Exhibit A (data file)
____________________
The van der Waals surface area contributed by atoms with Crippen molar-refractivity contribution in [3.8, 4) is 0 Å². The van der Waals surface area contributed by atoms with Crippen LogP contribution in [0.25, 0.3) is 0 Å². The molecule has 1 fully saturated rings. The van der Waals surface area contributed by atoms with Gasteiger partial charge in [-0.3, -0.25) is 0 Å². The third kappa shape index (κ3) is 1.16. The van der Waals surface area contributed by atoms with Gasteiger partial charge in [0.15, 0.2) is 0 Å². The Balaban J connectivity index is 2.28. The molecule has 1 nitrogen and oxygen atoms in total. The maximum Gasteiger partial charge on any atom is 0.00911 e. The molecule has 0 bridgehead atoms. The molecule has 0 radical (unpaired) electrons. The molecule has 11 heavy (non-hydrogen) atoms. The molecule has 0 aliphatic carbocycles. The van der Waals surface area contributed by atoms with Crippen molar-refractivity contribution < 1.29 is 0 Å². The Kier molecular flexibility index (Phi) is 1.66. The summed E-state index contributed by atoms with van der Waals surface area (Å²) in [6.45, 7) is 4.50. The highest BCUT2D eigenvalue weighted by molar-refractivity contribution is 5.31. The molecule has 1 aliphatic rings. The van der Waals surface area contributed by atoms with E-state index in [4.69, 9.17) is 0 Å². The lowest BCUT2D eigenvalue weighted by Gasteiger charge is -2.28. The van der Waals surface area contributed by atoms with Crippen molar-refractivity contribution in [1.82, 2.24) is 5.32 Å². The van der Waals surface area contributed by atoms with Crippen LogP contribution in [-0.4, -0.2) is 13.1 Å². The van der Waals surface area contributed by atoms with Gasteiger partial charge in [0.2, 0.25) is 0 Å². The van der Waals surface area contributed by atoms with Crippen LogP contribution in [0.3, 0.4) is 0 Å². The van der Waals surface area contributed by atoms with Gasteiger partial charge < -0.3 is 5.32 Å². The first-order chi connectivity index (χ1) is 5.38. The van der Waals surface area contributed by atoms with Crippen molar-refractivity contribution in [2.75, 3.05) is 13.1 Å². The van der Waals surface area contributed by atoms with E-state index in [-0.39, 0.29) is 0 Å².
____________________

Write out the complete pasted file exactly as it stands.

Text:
The van der Waals surface area contributed by atoms with Crippen molar-refractivity contribution in [3.8, 4) is 0 Å². The van der Waals surface area contributed by atoms with Crippen LogP contribution in [0.25, 0.3) is 0 Å². The molecule has 1 fully saturated rings. The van der Waals surface area contributed by atoms with Gasteiger partial charge in [-0.3, -0.25) is 0 Å². The third kappa shape index (κ3) is 1.16. The van der Waals surface area contributed by atoms with Gasteiger partial charge in [0.15, 0.2) is 0 Å². The Balaban J connectivity index is 2.28. The molecule has 1 nitrogen and oxygen atoms in total. The maximum Gasteiger partial charge on any atom is 0.00911 e. The molecule has 0 bridgehead atoms. The molecule has 0 radical (unpaired) electrons. The molecule has 11 heavy (non-hydrogen) atoms. The molecule has 0 aliphatic carbocycles. The van der Waals surface area contributed by atoms with Crippen molar-refractivity contribution < 1.29 is 0 Å². The Kier molecular flexibility index (Phi) is 1.66. The summed E-state index contributed by atoms with van der Waals surface area (Å²) in [6.45, 7) is 4.50. The highest BCUT2D eigenvalue weighted by molar-refractivity contribution is 5.31. The molecule has 1 aliphatic rings. The van der Waals surface area contributed by atoms with E-state index in [4.69, 9.17) is 0 Å². The lowest BCUT2D eigenvalue weighted by Gasteiger charge is -2.28. The van der Waals surface area contributed by atoms with Crippen molar-refractivity contribution in [1.82, 2.24) is 5.32 Å². The van der Waals surface area contributed by atoms with Crippen LogP contribution in [-0.4, -0.2) is 13.1 Å². The van der Waals surface area contributed by atoms with Gasteiger partial charge in [0.2, 0.25) is 0 Å². The van der Waals surface area contributed by atoms with Crippen LogP contribution in [0.3, 0.4) is 0 Å². The van der Waals surface area contributed by atoms with Gasteiger partial charge < -0.3 is 5.32 Å². The first-order chi connectivity index (χ1) is 5.38. The van der Waals surface area contributed by atoms with Crippen molar-refractivity contribution in [2.75, 3.05) is 13.1 Å². The van der Waals surface area contributed by atoms with E-state index in [-0.39, 0.29) is 0 Å².